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Ronald Reagan at 100: How America's 40th president passed a key test of character

Ronald Reagan wasn't perfect. He even lied to the American public. But I saw first hand how his commitment to integrity restored his presidency and helped him become the transformational leader America needed to win the cold war.

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In the midst of the many events marking the 100th birthday celebration of President Ronald Reagan on February 6, 2011, a bust of the 40th president will be unveiled at the Ronald Reagan Airport. However good the likeness, it will only be able to hint at what made Reagan the kind of president he was – and indeed what makes any man the kind of leader he becomes: his character.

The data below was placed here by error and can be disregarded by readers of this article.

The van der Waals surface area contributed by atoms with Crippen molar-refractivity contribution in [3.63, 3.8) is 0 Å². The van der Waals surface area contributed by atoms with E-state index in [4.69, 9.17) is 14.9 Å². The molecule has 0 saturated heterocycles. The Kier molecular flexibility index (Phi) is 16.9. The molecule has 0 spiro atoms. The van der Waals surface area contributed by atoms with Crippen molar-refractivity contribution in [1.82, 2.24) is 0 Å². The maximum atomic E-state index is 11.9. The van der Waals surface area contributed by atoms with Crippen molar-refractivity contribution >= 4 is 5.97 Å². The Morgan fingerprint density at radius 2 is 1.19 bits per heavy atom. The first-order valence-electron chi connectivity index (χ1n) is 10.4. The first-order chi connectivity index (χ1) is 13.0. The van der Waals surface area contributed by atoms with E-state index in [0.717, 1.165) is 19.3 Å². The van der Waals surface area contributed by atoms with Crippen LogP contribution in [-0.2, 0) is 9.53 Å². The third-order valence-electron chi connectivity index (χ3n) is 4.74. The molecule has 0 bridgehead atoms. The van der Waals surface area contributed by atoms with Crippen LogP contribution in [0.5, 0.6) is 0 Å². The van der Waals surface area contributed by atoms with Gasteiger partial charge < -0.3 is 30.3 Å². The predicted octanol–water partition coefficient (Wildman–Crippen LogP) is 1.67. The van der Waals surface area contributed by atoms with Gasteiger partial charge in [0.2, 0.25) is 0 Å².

We may not be able to see such character cast in bronze, but I had a glimpse of it in the 1980s, when I served as US ambassdor to NATO and then as special counselor during the Iran-Contra affair.

In 1986, when Reagan met Soviet leader Mikhail Gorbachev alone at their summit in Reykjavik, Iceland, it was a critical time in NATO history. As ambassador, I was trying to reenergize an alliance that appeared to be losing the final battle of the cold war because it was unwilling to match the deployment of the Soviet Union’s intermediate range missiles. Reagan and Gorbachev were together for over an hour. US advisers were beginning to fear when Reagan emerged to tell them, “This man is in trouble and looking for a way out.” They thought their president had been duped. But Reagan alone saw the opportunity to start the dance that ended the cold war without firing a shot. It was a time to transform history.

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